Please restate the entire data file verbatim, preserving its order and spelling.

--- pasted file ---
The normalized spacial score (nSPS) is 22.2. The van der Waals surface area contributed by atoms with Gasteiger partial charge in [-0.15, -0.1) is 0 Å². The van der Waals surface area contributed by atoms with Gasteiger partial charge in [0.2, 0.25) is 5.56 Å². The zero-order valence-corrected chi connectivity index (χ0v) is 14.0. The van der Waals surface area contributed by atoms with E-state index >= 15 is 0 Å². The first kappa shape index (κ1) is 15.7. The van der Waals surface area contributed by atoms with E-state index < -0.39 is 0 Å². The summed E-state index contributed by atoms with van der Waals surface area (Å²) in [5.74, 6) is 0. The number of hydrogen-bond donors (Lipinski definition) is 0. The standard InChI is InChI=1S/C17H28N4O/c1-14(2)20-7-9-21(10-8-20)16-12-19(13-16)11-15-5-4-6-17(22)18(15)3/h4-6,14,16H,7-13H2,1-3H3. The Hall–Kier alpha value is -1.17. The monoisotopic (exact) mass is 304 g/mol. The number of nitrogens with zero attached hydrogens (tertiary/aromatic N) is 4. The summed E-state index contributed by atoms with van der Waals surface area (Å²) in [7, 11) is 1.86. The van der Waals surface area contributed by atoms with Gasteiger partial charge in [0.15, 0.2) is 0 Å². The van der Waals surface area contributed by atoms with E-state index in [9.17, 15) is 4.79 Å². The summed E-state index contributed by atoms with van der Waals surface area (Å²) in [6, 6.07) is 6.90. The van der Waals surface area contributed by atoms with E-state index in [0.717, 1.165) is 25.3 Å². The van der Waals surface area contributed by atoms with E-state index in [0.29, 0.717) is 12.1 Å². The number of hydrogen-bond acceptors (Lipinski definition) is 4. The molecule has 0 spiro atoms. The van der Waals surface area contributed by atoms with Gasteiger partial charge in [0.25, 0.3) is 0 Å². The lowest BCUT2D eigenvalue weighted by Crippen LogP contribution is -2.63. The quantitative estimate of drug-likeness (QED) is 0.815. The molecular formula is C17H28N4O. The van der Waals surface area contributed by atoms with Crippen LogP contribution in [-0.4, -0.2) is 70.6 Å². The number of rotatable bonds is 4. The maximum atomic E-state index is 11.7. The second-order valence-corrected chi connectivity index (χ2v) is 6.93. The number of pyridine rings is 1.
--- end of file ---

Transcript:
The normalized spacial score (nSPS) is 22.2. The van der Waals surface area contributed by atoms with Gasteiger partial charge in [-0.15, -0.1) is 0 Å². The van der Waals surface area contributed by atoms with Gasteiger partial charge in [0.2, 0.25) is 5.56 Å². The zero-order valence-corrected chi connectivity index (χ0v) is 14.0. The van der Waals surface area contributed by atoms with E-state index >= 15 is 0 Å². The first kappa shape index (κ1) is 15.7. The van der Waals surface area contributed by atoms with E-state index < -0.39 is 0 Å². The summed E-state index contributed by atoms with van der Waals surface area (Å²) in [5.74, 6) is 0. The number of hydrogen-bond donors (Lipinski definition) is 0. The standard InChI is InChI=1S/C17H28N4O/c1-14(2)20-7-9-21(10-8-20)16-12-19(13-16)11-15-5-4-6-17(22)18(15)3/h4-6,14,16H,7-13H2,1-3H3. The Hall–Kier alpha value is -1.17. The monoisotopic (exact) mass is 304 g/mol. The number of nitrogens with zero attached hydrogens (tertiary/aromatic N) is 4. The summed E-state index contributed by atoms with van der Waals surface area (Å²) in [7, 11) is 1.86. The van der Waals surface area contributed by atoms with Gasteiger partial charge in [0.15, 0.2) is 0 Å². The van der Waals surface area contributed by atoms with E-state index in [9.17, 15) is 4.79 Å². The summed E-state index contributed by atoms with van der Waals surface area (Å²) in [6, 6.07) is 6.90. The van der Waals surface area contributed by atoms with E-state index in [0.717, 1.165) is 25.3 Å². The van der Waals surface area contributed by atoms with E-state index in [0.29, 0.717) is 12.1 Å². The number of hydrogen-bond acceptors (Lipinski definition) is 4. The molecule has 0 spiro atoms. The van der Waals surface area contributed by atoms with Gasteiger partial charge in [0.25, 0.3) is 0 Å². The lowest BCUT2D eigenvalue weighted by Crippen LogP contribution is -2.63. The quantitative estimate of drug-likeness (QED) is 0.815. The molecular formula is C17H28N4O. The van der Waals surface area contributed by atoms with Crippen LogP contribution in [-0.4, -0.2) is 70.6 Å². The number of rotatable bonds is 4. The maximum atomic E-state index is 11.7. The second-order valence-corrected chi connectivity index (χ2v) is 6.93. The number of pyridine rings is 1.